Based on Salary: Business Analyst
Perhaps not a true reflection between PMO and BA salary, as looks like PMOs stick to the same title, whilst BAs move onto being a Senior Business Analyst.
So Senior BA average salary
If you like this answer you may also like some of my other answers below.
Alastair Majury resides locally in the historic Scottish city of Dunblane, and is a Principal Consultant and a Senior Regulatory Business Analyst working across the country. Alastair Majury also serves on the local council (Stirling Council) as Councillor Alastair Majury where he represents the ward of Dunblane and Bridge of Allan, topping the poll.
Alastair Majury, is also a director of Majury Change Management Ltd is a highly experienced Senior Business Analyst / Data Scientist with a proven track record of success planning, developing, implementing and delivering migrations, organisational change, regulatory, legislative, and process improvements for global financial organisations, covering Retail Banking, Investment Banking, Wealth Management, and Life & Pensions.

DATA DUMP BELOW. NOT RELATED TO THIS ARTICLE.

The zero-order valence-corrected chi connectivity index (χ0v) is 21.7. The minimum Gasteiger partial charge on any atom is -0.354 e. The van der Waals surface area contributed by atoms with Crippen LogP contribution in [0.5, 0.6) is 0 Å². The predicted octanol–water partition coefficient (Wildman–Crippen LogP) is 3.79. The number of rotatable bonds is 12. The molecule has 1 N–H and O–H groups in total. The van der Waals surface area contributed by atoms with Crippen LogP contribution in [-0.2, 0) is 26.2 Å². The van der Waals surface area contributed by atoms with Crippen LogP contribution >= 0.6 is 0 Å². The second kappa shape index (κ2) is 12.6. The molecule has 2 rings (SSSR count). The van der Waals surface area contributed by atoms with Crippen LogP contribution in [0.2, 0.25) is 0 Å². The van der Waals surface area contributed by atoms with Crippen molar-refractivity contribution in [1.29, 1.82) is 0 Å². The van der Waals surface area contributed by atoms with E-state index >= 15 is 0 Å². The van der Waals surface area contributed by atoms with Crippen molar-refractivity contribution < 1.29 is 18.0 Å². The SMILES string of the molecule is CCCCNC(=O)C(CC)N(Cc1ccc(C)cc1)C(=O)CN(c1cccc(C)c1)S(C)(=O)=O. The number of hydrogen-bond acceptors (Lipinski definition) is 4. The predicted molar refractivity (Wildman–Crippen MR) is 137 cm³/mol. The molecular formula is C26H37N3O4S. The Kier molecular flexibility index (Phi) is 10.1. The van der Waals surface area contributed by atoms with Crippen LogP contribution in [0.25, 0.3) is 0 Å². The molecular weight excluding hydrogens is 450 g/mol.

For several years now, Alastair has worked extensively with a variety of financial institutions in order to offer the utmost comprehensive services. As a data scientist/business analyst, Alastair Majury is expected to find intuitive and sensible solutions to complex problems.
As a data scientist/business analyst, Alastair Majury has worked closely with several high-profile businesses, such as BNP Paribas, National Australia Bank, Standard Life and the Royal Bank of Scotland Group.A graduate of University of Glasgow, Alastair Majury earned his M.A. in Economics with Business Economics. Since then, Alastair has undergone several training sessions and earned multiple certifications for a variety of skills. More specifically, he has earned certifications in IAQ, risk management, resource management, and a bevy of other areas. Alastair Majury thoroughly enjoys his work.
What excites him most about being a data scientist/business analyst is that every problem has a variety of solutions. This allows for a great deal of creativity on his part. Providing ingenious solutions to his customers’ problems provides a great deal of satisfaction to Alastair Majury. Every single day can be a new and challenging problem.
Although he is a fierce and determined worker, Alastair also manages to find free time to embrace his hobbies and interests. Alastair is a major proponent of philanthropy and charitable endeavors. He constantly finds new and exciting ways to promote charities and philanthropic organizations in his community. He also tries to donate time and funds to said organizations whenever he can. Alastair Majury firmly believes that if we all work together towards a common goal, we can find peace.